Course Spotlight: Science of Food and Cooking

The MLA in Gastronomy Program’s course, the Science of Food and Cooking will be back by popular demand for the fall 2017 semester.

Baking science Cookie variations VRyanphoto IMG_4665
Students alter a cookie recipe’s ingredients resulting in differences in color and texture during a baking science experiment

Through a combination of academic lectures and hands-on cooking experiments in BU’s professional kitchen, students will take a comprehensive look at the molecular changes that occur as food is prepared and cooked. We will examine the science behind the transformation of milk into cheese and ice cream, what makes baked goods tender and dense versus light and airy, how the color of naturally occurring pigments in fruits and vegetables changes depending on conditions, and much more. Flavor science, sensory analysis, molecular gastronomy, and nutritional impact are encompassed in this exploration of the science of food. Students will also consider food science in broader social and cultural contexts. 

Join us for an engaging exploration of the science of food!

Instructor Valerie Ryan is a food scientist and food studies scholar. She has worked for both government and industry in the areas of food science and nutrition research, sensory analysis, and product innovation. Ryan has focused her food studies research on the impact of taste preference on human evolution. As a food  correspondent for the Boston Globe, she authored the column, “A Side of Science,” and numerous other articles and recipes.

Candy science and Crystallization Frank Carrieri VRyanphoto IMG_4613
Student Frank Carrieri makes candy for an experiment on crystallization

The Science of food and Cooking, MET ML 619, is designed for graduate students in food studies and other non-natural science majors and does not require prerequisites. Classes will meet on Monday evenings, from 6 to 8:45 pm, beginning September 11.  Registration information can be found at http://www.bu.edu/met/for-students/registration/.

Gastronomy Summer Courses

Registration for summer term classes begins on Thursday, February 23. Take a look at the offerings from the Gastronomy department.

Summer Term 1 Gastronomy Classes

MET ML 641 Anthropology of Food – with Dr. Karen Metheny

Summer 1 (May 24-June 28), Mondays and Wednesdays, 5:30 to 9 PM

What can food tell us about human culture and social orfood-historyganization? Food offers us many opportunities to explore the ways in which humans go about their daily lives from breaking bread at the family table to haggling over the price of meat at the market to worrying about having enough to eat. Food can also tell us about larger social organizations and global interconnections through products like Spam that are traded around the globe and the ways in which a fruit like the tomato transformed the culinary culture of European nations. In this course we consider how the anthropology of food has developed as a subfield of cultural anthropology. We also look at the various methodologies and theoretical frameworks used by anthropologists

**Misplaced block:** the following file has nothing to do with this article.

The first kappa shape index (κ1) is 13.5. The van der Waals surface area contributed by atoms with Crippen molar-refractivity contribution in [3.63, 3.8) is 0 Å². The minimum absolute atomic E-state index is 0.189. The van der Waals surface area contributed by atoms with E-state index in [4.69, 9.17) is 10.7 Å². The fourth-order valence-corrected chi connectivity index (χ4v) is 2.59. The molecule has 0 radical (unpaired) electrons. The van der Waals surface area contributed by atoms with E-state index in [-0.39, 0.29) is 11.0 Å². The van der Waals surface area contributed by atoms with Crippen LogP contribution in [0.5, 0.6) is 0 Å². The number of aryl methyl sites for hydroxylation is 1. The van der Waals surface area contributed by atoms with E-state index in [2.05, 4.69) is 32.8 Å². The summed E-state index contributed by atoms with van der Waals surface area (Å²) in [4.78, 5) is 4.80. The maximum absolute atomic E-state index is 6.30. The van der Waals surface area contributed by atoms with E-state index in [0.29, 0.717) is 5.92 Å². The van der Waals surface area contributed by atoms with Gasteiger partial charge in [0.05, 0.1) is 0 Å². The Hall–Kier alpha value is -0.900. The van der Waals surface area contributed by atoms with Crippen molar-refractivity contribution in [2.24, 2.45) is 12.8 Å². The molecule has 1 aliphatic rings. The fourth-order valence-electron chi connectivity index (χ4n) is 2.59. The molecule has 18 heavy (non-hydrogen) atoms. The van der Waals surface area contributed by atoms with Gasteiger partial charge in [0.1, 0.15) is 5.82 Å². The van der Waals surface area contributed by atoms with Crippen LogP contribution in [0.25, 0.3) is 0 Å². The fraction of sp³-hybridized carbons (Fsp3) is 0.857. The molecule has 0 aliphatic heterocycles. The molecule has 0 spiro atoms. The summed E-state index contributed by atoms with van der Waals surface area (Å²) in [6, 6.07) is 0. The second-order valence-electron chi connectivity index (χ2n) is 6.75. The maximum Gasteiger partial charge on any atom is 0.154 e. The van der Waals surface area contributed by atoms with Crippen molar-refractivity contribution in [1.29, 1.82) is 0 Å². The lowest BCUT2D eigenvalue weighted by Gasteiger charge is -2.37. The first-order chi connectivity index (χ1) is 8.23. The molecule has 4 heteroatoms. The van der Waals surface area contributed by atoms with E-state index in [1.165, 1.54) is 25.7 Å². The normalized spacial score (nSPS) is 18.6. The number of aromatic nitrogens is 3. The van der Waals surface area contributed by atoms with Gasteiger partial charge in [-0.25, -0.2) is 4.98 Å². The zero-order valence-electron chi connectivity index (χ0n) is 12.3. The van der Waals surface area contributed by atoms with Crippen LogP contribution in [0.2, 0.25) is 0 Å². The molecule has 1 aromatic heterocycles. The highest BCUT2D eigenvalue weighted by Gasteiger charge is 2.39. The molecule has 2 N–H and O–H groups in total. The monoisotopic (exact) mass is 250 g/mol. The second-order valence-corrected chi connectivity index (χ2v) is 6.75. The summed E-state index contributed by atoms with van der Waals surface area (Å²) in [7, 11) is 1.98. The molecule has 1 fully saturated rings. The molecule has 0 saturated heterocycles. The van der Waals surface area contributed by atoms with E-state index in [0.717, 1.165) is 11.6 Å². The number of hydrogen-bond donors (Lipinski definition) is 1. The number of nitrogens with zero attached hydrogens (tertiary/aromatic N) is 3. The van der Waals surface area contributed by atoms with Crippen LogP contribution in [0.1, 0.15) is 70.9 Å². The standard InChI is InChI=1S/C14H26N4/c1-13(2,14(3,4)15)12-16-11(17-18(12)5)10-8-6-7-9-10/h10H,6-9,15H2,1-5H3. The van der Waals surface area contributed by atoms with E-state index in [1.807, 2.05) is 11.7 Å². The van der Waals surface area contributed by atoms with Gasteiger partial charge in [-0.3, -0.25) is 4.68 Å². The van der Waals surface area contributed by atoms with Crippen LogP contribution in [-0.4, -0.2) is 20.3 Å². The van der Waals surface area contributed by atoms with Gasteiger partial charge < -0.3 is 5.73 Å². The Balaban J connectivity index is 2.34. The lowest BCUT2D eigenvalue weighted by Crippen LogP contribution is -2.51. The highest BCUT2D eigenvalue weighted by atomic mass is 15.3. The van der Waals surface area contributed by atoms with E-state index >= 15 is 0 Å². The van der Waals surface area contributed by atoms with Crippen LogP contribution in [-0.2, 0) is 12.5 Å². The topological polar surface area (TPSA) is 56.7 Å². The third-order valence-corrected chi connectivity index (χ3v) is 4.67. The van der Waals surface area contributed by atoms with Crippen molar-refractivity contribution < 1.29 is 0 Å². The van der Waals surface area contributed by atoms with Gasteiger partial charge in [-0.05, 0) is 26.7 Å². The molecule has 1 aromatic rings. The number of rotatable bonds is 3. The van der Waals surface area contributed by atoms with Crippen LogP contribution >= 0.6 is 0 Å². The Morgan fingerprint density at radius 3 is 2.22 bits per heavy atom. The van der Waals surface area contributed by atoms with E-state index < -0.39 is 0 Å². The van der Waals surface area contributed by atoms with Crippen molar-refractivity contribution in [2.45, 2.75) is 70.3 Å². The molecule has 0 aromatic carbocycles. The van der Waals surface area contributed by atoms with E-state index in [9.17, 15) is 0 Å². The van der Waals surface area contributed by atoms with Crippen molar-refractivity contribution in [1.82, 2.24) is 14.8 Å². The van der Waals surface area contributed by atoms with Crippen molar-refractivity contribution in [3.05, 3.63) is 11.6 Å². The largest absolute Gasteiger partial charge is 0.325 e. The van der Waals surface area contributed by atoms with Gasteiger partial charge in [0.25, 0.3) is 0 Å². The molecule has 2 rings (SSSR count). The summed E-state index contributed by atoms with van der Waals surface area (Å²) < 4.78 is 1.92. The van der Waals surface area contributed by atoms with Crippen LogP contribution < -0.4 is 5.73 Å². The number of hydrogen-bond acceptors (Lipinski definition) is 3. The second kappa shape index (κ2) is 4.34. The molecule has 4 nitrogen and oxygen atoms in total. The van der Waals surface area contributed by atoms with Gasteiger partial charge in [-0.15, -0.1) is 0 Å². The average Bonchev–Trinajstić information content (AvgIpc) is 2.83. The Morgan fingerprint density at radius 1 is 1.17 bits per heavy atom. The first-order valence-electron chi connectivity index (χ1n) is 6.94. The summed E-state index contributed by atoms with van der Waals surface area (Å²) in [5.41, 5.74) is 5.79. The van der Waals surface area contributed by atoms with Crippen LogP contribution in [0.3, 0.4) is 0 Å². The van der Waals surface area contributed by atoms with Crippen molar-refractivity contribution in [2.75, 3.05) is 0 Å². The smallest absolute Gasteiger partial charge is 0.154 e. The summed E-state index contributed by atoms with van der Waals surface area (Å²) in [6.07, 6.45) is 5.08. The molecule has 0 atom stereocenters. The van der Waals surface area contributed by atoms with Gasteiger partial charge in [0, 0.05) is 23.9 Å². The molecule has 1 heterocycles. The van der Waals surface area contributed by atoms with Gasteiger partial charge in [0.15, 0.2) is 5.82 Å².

MET ML 673 Food and Film – with Dr. Potter Palmerh_julia_child_creative_commons_t670

Summer 1 (May 23-June 29), Tuesdays and Thursdays, 5:30 to 9 PM

We can all take pleasure in eating good food, but what about watching other people eat or cook food? This course surveys the history of food in film. It pays particular attention to how food and foodways are depicted as expressions of culture, politics, and group or personal identity. We will watch a significant number of films, both fiction and non-fiction, classic and modern. A good portion of class time will also be given to discussing the readings in combination with hands-on, in-depth analysis of the films themselves. 4 cr. Tuition: $3320

MET ML 650 – The Foundation of Beer and Spirits – with Sandy Block

Summer 1 (May 25-June 29), Thursdays, 5:30 to 9 PM

Explores tRediscovery #: 00887
Job A1 08-131 Transparencies-1he great variety of beer styles and spirit categories currently available and the role each plays in our culture. Surveys significant developments in the historical evolution, production, distribution, consumption, and cultural usage of these alcohol

beverages in the United States. Includes tastings of beer and spirits to demonstrate examples of the most important categories and classifications. 2 cr. Tuition: $1660; lab fee: $200; total charge: $1860

MET ML 651 Fundamentals of Wine – with William Nesto

Summer 1 (Ten week course: June 5-August 7), Mondays, 6 to 9 PM

Suitable for students without previous knowledge of wine, this introductory survey explores the world of wine through lectures, tastings, and assigned readings. By the end of the course, students will be able to exhibit fundamental knowledge of the principal categories of wine, including major grape varieties, wine styles, and regions; correctly taste and classify wine attributes; understand general principles of food and wine pairing; and comprehend the process of grape growing and winemaking. 2 cr. Tuition: $1660; lab fee: $200; total charge: $1860 

MET ML 699 Laboratory in the Culinary Arts: Baking – with Janine Sciarappa

Summer 1 (May 23 – June 28), Tuesdays and Wednesdays, 5:30 to 9:30 PM